Embraer and engine maker Pratt & Whitney agreed to a three-year suspension in development for the E175-E2 engine, according to industry sources.
Embraer has three variants of its E2 in the works. The larger two are the E190-E2 and the E195-E2, and they have both entered service. The smaller E175-E2 should be next. But from the start, this variant’s future has looked a lot less promising than that of its bigger siblings. Had things gone according to plan, it should have entered service in 2021. So what happened?
No, the woes of the Embraer E175-E2 have nothing to do with the pandemic. In essence, this variant, like the E175-E1 before it, is primarily a US-specific aircraft. Or at least this was the plan. The original E175 complies with US scope clauses, between US airlines and their pilot unions. These agreements limit the size and weight of regional subsidiary airlines.
At the moment, the limit for American Airlines, Delta Air Lines and United Airlines stands at 76 passenger seats. The maximum take-off weight (MTOW) is set at 86,000 lbs (39 tons). The Embraer E175-E2 can have more seats than the previous version, but that’s not the problem. Airlines can set up their jets with fewer seats if they like. The problem here is the weight limit.
Embraer’s E-series has newer engines from Pratt & Whitney with a higher bypass ratio, for better efficiency. These are also Geared TurboFan (GTF) engines, like those on newer Airbus A320neos, or A220s. However, these newer engines are heavier than those they replace. So the Embraer E175-E2 is heavier than its predecessor.
The E190-E2 and E195-E2 have Pratt & Whitney’s PW1900G engine, which has a 73-inch (1.854-metre) fan. The smaller Embraer E175-E2 will have the PW1700G, which has a 56-inch (1.422-metre) fan. This is because it needs less power, but the smaller fan also helps reduce weight. Even so, the plane’s empty weight makes it impractical with a scope-limited maximum take-off weight. Its actual MTOW is 98,767 lbs (44,800 kg).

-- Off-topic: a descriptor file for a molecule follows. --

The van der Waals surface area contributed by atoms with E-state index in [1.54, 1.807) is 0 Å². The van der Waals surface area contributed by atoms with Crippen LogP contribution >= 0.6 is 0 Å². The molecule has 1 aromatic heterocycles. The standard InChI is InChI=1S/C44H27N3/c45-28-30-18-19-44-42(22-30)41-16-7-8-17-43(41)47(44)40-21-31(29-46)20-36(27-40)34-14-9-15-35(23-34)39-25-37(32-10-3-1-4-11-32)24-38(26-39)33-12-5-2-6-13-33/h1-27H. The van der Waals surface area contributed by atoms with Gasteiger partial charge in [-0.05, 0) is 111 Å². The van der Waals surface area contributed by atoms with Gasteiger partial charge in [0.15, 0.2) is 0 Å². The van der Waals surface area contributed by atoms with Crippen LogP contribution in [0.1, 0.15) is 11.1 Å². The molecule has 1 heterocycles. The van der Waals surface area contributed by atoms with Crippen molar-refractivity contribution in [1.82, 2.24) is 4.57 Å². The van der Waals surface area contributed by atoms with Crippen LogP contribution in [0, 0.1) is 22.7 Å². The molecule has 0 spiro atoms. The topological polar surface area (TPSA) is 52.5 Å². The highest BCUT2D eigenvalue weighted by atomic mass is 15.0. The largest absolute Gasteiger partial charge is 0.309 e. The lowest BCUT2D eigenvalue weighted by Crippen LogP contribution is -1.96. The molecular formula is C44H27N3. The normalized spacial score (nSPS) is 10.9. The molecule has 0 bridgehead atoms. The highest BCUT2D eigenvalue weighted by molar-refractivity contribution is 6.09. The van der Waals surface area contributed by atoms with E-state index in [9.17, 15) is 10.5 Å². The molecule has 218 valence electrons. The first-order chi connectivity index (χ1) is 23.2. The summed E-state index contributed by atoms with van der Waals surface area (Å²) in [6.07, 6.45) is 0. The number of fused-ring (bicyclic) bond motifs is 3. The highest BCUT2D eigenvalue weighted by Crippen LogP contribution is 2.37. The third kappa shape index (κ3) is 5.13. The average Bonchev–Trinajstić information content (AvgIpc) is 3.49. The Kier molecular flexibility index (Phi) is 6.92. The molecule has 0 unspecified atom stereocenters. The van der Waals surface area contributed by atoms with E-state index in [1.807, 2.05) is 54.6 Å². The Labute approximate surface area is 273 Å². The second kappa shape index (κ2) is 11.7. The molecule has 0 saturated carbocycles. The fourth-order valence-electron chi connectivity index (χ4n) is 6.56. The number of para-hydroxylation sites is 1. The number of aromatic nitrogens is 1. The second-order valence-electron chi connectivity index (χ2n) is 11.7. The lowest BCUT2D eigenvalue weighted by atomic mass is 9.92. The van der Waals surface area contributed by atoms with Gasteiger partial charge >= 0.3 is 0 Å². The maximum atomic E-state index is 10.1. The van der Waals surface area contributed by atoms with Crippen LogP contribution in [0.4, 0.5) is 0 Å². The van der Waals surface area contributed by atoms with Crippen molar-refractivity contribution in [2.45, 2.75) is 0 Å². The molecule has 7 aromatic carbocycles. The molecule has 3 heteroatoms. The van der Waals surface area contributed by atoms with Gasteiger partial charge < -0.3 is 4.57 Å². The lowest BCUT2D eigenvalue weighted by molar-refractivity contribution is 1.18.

Embraer E175-E2 – A Plane With No Market?
Embraer was hoping that airlines in the US would renegotiate their scope clause agreements with their pilot unions. But this hasn’t happened. Several airlines placed orders for the new aircraft at its launch, but they either cancelled them or never firmed them up. Embraer continues to offer the E175-E1 instead of the E175-E2, for this reason.
Similar scope clause agreements exist in other countries. But with no orders or immediate union renegotiations apparent, this freeze of the PW1700G engine isn’t surprising. Leeham News, who broke the story, also reports that MTU has written-off its investment in the PW1200G engine, for Mitsubishi’s ill-fated SpaceJet. This engine actually launched Pratt & Whitney’s GTF range.
Embraer and Pratt & Whitney have not yet commented on this news. Officially, Embraer aims to have the E175-E2 enter service in 2025. With more and more of the bigger E2 variants in service, the plane’s development by then shouldn’t be an issue. The question is, will there be a market for the aircraft in 2025? Embraer has sold 800 E175s, with the original GE CF34 engines. But its emissions mean that Embraer won’t be able to make it after 2027.